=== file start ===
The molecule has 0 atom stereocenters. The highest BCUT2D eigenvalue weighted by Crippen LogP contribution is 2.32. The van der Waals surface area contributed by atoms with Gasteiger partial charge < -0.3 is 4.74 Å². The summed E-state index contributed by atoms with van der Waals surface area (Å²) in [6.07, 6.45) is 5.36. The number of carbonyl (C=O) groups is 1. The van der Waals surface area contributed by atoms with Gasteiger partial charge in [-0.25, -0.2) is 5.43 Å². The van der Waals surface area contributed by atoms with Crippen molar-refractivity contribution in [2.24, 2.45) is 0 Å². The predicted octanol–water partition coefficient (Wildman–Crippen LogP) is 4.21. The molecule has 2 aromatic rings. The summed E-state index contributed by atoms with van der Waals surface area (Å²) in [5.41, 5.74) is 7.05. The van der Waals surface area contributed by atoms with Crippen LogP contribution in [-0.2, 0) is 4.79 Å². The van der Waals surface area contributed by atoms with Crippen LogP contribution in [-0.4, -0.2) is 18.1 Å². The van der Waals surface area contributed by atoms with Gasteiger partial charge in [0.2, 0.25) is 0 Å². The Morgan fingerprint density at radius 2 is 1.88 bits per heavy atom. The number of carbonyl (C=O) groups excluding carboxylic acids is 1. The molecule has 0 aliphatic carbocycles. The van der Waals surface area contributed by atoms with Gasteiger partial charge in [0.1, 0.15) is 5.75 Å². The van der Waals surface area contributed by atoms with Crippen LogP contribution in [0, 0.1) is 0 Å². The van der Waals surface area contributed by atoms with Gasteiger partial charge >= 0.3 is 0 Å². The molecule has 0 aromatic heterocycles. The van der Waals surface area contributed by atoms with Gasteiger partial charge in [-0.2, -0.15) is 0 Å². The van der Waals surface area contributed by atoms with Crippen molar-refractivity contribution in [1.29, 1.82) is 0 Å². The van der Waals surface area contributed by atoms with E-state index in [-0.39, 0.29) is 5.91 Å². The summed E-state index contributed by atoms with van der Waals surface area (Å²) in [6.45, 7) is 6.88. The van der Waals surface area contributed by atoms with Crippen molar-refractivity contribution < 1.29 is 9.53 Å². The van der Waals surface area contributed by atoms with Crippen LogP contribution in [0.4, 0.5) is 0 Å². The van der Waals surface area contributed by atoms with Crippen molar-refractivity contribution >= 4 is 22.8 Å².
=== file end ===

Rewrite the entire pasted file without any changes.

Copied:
The molecule has 0 atom stereocenters. The highest BCUT2D eigenvalue weighted by Crippen LogP contribution is 2.32. The van der Waals surface area contributed by atoms with Gasteiger partial charge < -0.3 is 4.74 Å². The summed E-state index contributed by atoms with van der Waals surface area (Å²) in [6.07, 6.45) is 5.36. The number of carbonyl (C=O) groups is 1. The van der Waals surface area contributed by atoms with Gasteiger partial charge in [-0.25, -0.2) is 5.43 Å². The van der Waals surface area contributed by atoms with Crippen molar-refractivity contribution in [2.24, 2.45) is 0 Å². The predicted octanol–water partition coefficient (Wildman–Crippen LogP) is 4.21. The molecule has 2 aromatic rings. The summed E-state index contributed by atoms with van der Waals surface area (Å²) in [5.41, 5.74) is 7.05. The van der Waals surface area contributed by atoms with Crippen LogP contribution in [-0.2, 0) is 4.79 Å². The van der Waals surface area contributed by atoms with Crippen LogP contribution in [-0.4, -0.2) is 18.1 Å². The van der Waals surface area contributed by atoms with Gasteiger partial charge in [0.2, 0.25) is 0 Å². The Morgan fingerprint density at radius 2 is 1.88 bits per heavy atom. The number of carbonyl (C=O) groups excluding carboxylic acids is 1. The molecule has 0 aliphatic carbocycles. The van der Waals surface area contributed by atoms with Gasteiger partial charge in [0.1, 0.15) is 5.75 Å². The van der Waals surface area contributed by atoms with Crippen LogP contribution in [0, 0.1) is 0 Å². The van der Waals surface area contributed by atoms with Gasteiger partial charge >= 0.3 is 0 Å². The molecule has 0 aromatic heterocycles. The van der Waals surface area contributed by atoms with Gasteiger partial charge in [-0.2, -0.15) is 0 Å². The van der Waals surface area contributed by atoms with Crippen molar-refractivity contribution in [1.29, 1.82) is 0 Å². The van der Waals surface area contributed by atoms with E-state index in [-0.39, 0.29) is 5.91 Å². The summed E-state index contributed by atoms with van der Waals surface area (Å²) in [6.45, 7) is 6.88. The van der Waals surface area contributed by atoms with Crippen molar-refractivity contribution < 1.29 is 9.53 Å². The van der Waals surface area contributed by atoms with Crippen LogP contribution in [0.4, 0.5) is 0 Å². The van der Waals surface area contributed by atoms with Crippen molar-refractivity contribution >= 4 is 22.8 Å².